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Jewish World Review Feb. 3, 2003 / 1 Adar I, 5763

Debra J. Saunders

Debra J. Saunders
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Consumer Reports

"Signs" for the times

http://www.NewsAndOpinion.com | If M. Night Shyamalan's crop-circle hit movie had been truly depressing -- say, if it was about women who hate their lives -- it might have won a Golden Globe. "Signs," however, wasn't even nominated in the drama category.

I hope this doesn't mean "Signs" won't make the best-films list for the Academy Awards, or that Shyamalan will have to settle for recognition in a category like best musical score.

Let's face it: "Signs" is too wholesome. Hollywood prefers more violence than can be found in this movie about an alien invasion. It doesn't treat viewers to a host of human corpses and high-tech firepower. The Academy gravitates toward movies that challenge Hollywood's idea of American orthodoxy, like "American Beauty" with its five Oscars, that portrays America the ugly.

"Signs" is about real American beauty, the inner souls of regular folk. There's no preaching down to middle America. Instead, there is a real preacher. His name is Graham Hess (played by Mel Gibson), a Pennsylvania corn farmer/minister who loses his faith after his wife is killed in a freak accident -- and is sunk in despair be cause G-d is no longer in his life. Based on Hollywood's play book, the plot is almost a formula for how not to win an Academy Award.

If Shyamalan really wanted to win an Oscar, he should have ended the movie with Hess discovering his true sexuality -- gay, other wise, or why bother -- or selling the farm in order to dedicate him self to a fight against bio-engineered corn.

But noooooooooo, Hess has to find his way back to G-d. Bummer. The conceit here is that Hollywood leans toward films that break the mold. Films featuring Protestant ministers who find G-d again need not apply.

"Signs" certainly breaks the mold.

Unlike "Independence Day" or other movies in the standard alien-invasion genre, "Signs" presents the moviegoer with the prospect of an alien invasion, not from the point of view of the president, or top scientists or journalists, but from that of one simple farm family, with a swing set and two dogs in the yard.

The story unfolds as it would for a family living on a farm. First, strange patterns, made by bending cornstalks, appear in the Hess' cornfield. Hess suspects a prank. When the sheriff's deputy (Cherry Jones) arrives, we learn that Hess is a former Protestant minister -- but we don't learn much about what happened to the crops.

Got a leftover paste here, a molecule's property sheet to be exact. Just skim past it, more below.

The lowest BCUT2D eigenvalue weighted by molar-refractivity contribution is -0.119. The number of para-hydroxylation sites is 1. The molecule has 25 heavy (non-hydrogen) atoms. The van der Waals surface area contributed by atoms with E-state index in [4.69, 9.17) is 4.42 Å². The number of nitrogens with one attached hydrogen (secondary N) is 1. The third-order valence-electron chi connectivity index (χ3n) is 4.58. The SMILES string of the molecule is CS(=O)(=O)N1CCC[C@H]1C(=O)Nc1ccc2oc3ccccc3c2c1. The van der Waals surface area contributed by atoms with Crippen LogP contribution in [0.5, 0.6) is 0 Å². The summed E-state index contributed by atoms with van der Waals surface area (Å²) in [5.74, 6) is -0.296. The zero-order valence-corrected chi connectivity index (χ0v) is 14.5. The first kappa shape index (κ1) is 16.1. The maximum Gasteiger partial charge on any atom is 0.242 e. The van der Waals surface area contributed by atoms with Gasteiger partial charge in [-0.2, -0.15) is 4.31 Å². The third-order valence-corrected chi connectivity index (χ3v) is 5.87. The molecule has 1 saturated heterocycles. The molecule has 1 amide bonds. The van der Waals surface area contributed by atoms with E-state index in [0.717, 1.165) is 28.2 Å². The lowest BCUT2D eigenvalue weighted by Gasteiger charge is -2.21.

The adults only discover that the Hess crop circles aren't a hoax when television stations begin broadcasting scenes of tattooed cornfields from around the world.

In an action movie, the hero would run to enlist in whatever forces were gathering to fight the coming foe. In "Signs," Hess tries to shield his children from too much information so they don't become terrified. His brother Merrill, a former minor league slugger played by Joaquin Phoenix, watches television from a closet. The moviegoer and Merrill both get their first glimpse of a figure that is clearly an alien at the same time, from a home-movie clip broadcast on television.

When a horrified Merrill jumps backward, you feel yourself jump too, at the prospect of an alien visit.

There's a slow buildup. There's a glimpse of an alien from afar, of an extraterrestrial hand reaching under the door, of a leg disappearing into the cornstalks. What does it all mean? By the time you actually learn something, you really care.

That's why the movie drew big box office, as they say in Tinseltown. Audiences liked the suspenseful unraveling, the sweet kids who miss their mother, the corny family drama of Hess turning again toward -- dare I say? -- G-d.

"Signs" was the fourth-largest selling movie in 2002. Some critics praised it, others couldn't handle the faith-affirming end -- "misbegotten," "an embarrassment" and "just ridiculous" read some reviews.

Those critics reflected the true spirit of Hollywood; they simply couldn't bear that there was no Hollywood-knows-best ending that tells middle America what middle America should believe.

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© 2000, Creators Syndicate